A few weeks ago I received the Marmot Force UL 2P from Marmot to test it on my summer trips in Finnish Lapland and Norway. I was interested in the Marmot Force UL 2P as I was looking for a light 3-season solo tent which can also handle somewhat stronger winds on the Norwegian coast. We make a commission for purchases made through the following links which will help us to keep this blog running.
My first thoughts were that the tent is very light but also found that one peg was missing and that a small piece of the inner tent mesh was a bit distorted. I was a bit worried that the inner tent may not survive one week in the wilderness. The fabric of the tent is quite thin and I was considering using an additional tent footprint under the tent to avoid getting holes into the tent floor. However, I decided to use the tent without the additional tent footprint to test the durability of the tent floor.
That’s how it looks like when you lie in the Marmot tent. There were plenty of mosquitoes on my trip in Finnish Lapland.
I was testing the Marmot Force UL 2P on a one week trip in Finnish Lapland and in Northern Norway. It was raining every night and in Norway we had strong winds. We always tried to pitch our tents in the direction of the wind nearby the Norwegian coast on a more wind protected area but the wind was still considerably strong. At one point the tent got a bit flat so I would probably not pitch the tent on a very exposed area with strong winds.
However, I was able to sleep comfortably for one week without having any issues with the tent. The loops in the inner tent allowed me to put a cord through them so I could dry my hiking socks, towel and my hat. Apart from the normal tent bag I also used a stuff bag to minimize the size of the tent in my backpack while carrying the pegs and the poles seperately.
Pitching the tent
I pitched the tent the first time without using any manual as I pitched already quite many tents in the past. I would say that it is quite easy to pitch the tent. I only struggled a bit to lay the outer tent into the right direction on top of the inner tent because I did not notice the markings on the outer tent. The tent only requires 6 pegs so pitching the tent goes relatively fast. There are also several velcro straps on the outer tent to attach the outer tent properly to the poles. Pitching the tent a second time was much faster once I knew how to set it up correctly.
- The tent has a volume optimized structure which promised more livable space.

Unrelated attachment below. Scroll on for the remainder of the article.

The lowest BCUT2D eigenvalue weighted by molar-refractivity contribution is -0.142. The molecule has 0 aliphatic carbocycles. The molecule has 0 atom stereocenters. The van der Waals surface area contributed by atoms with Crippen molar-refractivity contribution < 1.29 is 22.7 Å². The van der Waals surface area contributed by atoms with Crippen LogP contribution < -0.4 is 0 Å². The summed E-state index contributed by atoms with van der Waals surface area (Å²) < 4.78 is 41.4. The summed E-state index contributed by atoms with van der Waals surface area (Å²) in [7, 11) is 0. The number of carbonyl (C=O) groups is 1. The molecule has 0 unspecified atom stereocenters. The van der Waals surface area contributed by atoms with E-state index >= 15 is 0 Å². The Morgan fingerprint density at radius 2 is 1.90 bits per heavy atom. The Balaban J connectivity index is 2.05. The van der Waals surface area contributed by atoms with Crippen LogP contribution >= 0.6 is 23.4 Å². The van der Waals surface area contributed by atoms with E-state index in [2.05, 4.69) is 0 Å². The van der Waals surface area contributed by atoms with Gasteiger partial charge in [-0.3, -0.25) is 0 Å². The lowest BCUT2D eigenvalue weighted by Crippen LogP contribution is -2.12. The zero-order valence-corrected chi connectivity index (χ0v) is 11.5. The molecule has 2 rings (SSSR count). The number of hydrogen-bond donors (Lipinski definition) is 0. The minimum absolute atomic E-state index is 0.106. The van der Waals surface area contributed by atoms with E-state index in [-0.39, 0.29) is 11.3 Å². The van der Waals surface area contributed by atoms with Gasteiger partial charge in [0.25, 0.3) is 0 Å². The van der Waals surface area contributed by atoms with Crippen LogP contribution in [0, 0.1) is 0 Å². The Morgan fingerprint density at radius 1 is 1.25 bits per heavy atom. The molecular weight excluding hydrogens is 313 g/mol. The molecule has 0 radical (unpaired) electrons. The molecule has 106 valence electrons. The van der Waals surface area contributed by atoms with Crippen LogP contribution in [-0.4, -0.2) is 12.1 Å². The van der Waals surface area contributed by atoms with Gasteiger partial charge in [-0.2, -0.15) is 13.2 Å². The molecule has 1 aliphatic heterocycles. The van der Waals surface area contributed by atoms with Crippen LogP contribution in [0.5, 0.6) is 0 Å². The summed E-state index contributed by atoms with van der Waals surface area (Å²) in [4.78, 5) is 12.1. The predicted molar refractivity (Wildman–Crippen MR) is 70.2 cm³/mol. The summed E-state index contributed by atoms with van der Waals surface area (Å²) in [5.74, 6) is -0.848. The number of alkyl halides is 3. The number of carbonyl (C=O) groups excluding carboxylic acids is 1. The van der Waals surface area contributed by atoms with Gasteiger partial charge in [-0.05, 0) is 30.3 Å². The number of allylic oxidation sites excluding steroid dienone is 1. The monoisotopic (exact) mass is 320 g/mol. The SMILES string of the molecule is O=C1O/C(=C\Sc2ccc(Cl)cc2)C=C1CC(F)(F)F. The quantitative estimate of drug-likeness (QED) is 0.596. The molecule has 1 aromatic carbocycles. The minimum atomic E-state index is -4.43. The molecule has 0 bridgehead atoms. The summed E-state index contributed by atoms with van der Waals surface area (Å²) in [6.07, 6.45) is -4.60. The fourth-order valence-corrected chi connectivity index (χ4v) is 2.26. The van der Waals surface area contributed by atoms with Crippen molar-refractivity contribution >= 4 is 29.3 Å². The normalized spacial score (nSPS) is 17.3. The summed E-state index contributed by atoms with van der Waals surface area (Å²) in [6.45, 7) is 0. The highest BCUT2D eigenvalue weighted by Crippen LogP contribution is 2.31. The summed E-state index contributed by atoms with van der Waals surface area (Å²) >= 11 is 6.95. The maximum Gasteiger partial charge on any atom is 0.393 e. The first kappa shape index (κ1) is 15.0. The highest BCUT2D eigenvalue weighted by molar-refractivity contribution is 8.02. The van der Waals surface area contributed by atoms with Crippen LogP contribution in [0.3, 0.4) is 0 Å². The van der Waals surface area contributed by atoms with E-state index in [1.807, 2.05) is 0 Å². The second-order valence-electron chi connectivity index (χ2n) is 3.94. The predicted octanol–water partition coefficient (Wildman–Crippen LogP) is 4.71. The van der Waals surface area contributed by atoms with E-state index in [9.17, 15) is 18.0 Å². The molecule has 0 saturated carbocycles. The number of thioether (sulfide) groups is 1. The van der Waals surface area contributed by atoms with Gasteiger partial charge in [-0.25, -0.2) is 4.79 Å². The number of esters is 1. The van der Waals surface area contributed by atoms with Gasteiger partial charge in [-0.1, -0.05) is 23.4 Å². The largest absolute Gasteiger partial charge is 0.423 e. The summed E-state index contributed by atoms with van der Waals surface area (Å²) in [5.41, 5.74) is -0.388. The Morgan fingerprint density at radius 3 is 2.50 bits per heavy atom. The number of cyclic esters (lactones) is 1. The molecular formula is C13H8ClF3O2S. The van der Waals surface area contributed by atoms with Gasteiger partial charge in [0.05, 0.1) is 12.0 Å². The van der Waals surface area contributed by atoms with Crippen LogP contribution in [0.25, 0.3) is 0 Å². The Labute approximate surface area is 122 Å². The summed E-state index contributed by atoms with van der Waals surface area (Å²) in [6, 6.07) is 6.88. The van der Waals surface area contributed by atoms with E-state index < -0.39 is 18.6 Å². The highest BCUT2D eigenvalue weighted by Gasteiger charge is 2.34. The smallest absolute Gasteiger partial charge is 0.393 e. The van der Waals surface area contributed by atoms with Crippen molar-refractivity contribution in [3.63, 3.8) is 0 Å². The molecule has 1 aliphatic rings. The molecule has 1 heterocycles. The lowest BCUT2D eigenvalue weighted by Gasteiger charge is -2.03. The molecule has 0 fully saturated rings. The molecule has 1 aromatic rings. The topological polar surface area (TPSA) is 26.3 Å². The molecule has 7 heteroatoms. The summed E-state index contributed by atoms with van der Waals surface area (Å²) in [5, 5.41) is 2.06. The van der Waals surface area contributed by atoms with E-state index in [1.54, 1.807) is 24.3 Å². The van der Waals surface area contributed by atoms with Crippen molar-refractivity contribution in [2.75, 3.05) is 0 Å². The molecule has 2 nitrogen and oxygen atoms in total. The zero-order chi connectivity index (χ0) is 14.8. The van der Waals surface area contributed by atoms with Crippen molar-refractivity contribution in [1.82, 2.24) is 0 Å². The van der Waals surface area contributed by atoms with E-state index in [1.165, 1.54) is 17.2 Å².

- Two doors and two vestibules makes it easy for 2 people to get in and out as well as organize gear.
- The tent has a freestanding design which allows to pitch it also in difficult terrain.
- A lamp shade pocket holds your headlamp
- Color Coded “Easy Pitch” clips and poles
- Interior pockets to organize small gear
- Light-Reflective Points
- Weight: 2lbs 14.5oz (1320g)
- Tent floor fabric: 20D
- Vestibule area 1: 7.9 sq ft, 0.73 sq m
- Vestibule area 2: 3.8 sq ft, 0.35 sq m
- Tent floor area: 28 sq ft, 2.6 sq m
- Tent dimensions: 38 x 50 x 85in, 97 x 127 x 214cm
- Tent weight: 1300 grams
There are plenty of pockets in the tent to store small gear (e.g. iPhone) and snacks.
I used the pocket over my head to store my ear plugs.
- Can handle stronger winds if pitched correctly.
- The Inner tent is self-supporting (pegs needed to create proper room in the tent)
- Two vestibules to store a lot of gear.
- Two doors allows entrance and exit from both sides of the tent.
- It’s possible to sit in the tent.
- Space for additional gear next to the sleeping pad.
- Many pockets on the inner tent to store your phone or earplugs.
- Big side windows on both sides for panorama view and air ventilation.
- Tent floor seems to be quite durable. No holes after a one week trip in Finnish Lapland and Norway.
- Inner tent is completely made of mesh which allows star gazing if used without the outer tent.
- Several loops in the inner tent to attach a rope.
- Outer tent is not self standing (not possible to first remove inner tent from the outer tent when it’s raining to keep the inner tent dry).
- Inner tent mesh is a bit fragile and distorts easily.
- Pegs could be of better quality / lighter.
I liked that the inner tent was completely made of mesh. Here you can see the Marmot Force UL 2P on our trip in Northern Norway.
I would recommend the Marmot Force UL 2P if you need a light 3-season solo tent. I liked the weight, the panorama windows on both sides and that there is enough space for your gear under the vestibules. I also did not get any holes in the tent floor during my one week trip.
The air circulation was also ok with both outer tent doors closed but was even better when slightly opened. The mesh of the inner tent seems to be a bit fragile and should be improved to increase the durability of the inner tent. Apart from that I was quite happy with the tent.
You can find the Marmot Force UL 2P on Amazon.
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